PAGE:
(2004, DVD, colour, 7 min.)
Born in Gaza in 1967, just before the occupation, and a graduate of the Ecole de Beaux-Arts de Marseille, Taysir Batniji has adopted a multidisciplinary approach to his work through painting, assembling of objects, installation, photography, video, and performance art. His artwork offers a distant conceptual observation of the political and historical events that have shaped his country as well as subjectivity in regards to their resulting impact on humanity. Emptiness, absence, disappearance, and uprooting are recurring notions in his work.

(2000, USA/FRA 16mm, colour/b&w, 23 min.)
Music by Auguste Varkalis
"Made for the Musee d'Art Moderne de la Ville de Paris exposition VOILA (Summer 2000), from "found" footage taken from hundreds of unfinished films stored in Anthology's basement. A tour-de-force montage film with the spirit of Vigo and Buñuel hovering over it. Made before Godard's Origins of the 21st Century, Ziz's film provokes interesting comparisons. Both deal with images of the 20th century. But while Godard's film could be described as a poster, Ziz's film is a poem. I don't have to tell you which one I prefer... "
Jonas Mekas

"The last century is x-rayed to bring out its most unforgivable errors, its fears and hopes which spill out onto the streets of New York and Paris. The horror / terror of war, the lack of defence of nature, the descent into the abyss of modern cynicism and the ritual misanthropy of the power relations between individuals. The mind of the poet, shattered and disillusioned, keeps watch anyhow over this barbarism which has taken over planet Earth. Julius Ziz concentrates all this at a speed of 24 frames per second, making images which are able to persist in our memory as they are lyrically edited in an emotional symbiosis with Varkalis' music." (Piero Pala)


(2000, USA/FRA 16mm, colour/b&w, 23 min.) 
A film made out of found footage. Marcel Duchamp plays chess by the ocean with his wife, pretending that he is winning, but he is losing.

(2003, Azerbaijian/France, Video, colour, 14 mins.)
“For me, Eventual issue expresses a situation, still not resolved, from which one can sense the confrontation of imaginaries that intertwine inside the same body. Some nostalgic will see the myth of the beautiful oriental lady, some the treachery and an attack on the decency of a culture, the philosophical myth of the unveiling or the lack of freedom fostered by the news and the consequences of the irreversible globalization”. Djamel Kokene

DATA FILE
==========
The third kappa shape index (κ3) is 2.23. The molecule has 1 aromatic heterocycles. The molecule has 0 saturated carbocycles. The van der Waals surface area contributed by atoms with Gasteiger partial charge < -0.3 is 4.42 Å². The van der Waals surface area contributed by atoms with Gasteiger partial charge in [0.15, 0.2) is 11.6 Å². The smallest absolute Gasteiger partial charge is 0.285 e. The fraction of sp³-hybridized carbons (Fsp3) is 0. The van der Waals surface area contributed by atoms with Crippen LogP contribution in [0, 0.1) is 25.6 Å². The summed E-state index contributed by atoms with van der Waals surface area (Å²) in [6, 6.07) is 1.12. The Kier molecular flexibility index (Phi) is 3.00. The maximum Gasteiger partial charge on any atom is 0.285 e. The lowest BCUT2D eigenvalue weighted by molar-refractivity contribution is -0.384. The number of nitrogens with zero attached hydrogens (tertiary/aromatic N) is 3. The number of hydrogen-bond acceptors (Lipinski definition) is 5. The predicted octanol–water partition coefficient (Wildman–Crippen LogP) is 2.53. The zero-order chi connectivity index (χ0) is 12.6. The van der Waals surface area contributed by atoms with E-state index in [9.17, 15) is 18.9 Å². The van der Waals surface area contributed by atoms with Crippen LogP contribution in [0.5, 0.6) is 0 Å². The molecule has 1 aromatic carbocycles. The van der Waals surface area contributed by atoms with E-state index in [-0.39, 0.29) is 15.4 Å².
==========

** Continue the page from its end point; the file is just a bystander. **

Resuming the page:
"Until what point do we expose oneself and what can we expose? Is Eventual issue a taboo of indecency? Out of censorship thanks to the French Ambassador, the work, under the attentive eye of the Muslim Shiite community, has unleashed the local press: "Djamel Kokene makes a striptease". Is this video saying that only fiction has the power to go beyond the antagonism of what is fit to be seen or not? It is perhaps a reflection on the nature of the constraints linked to cultural identity, shaking between the domination of the collective,
that leaves little space to singularity, and domination of the globalized world". Karine Vonnat (director of the Contemporary Art Centre La Villa du Parc in Annemasse, France)

(1996, Ireland, 16mm/BETA, b&w, 7 min.)
Eamonn Doyle is a photographer, music-maker and music promoter based in Dublin, Ireland. He is the director of D.E.A.F.: Dublin Electronic Arts Festival' and runs D1 Recordings. 'Point Monster' is a time-lapse silent 16mm film shaped into a music video for a D1 track by Rob Roland. It utilises the technique of repeating and looping shots common to subsequet D1 videos - a device which gradually removes the viewers understanding of the image, like repeating one's name over and over again until it looses meaning and becomes unfamiliar.

Curated by Alan Lambert.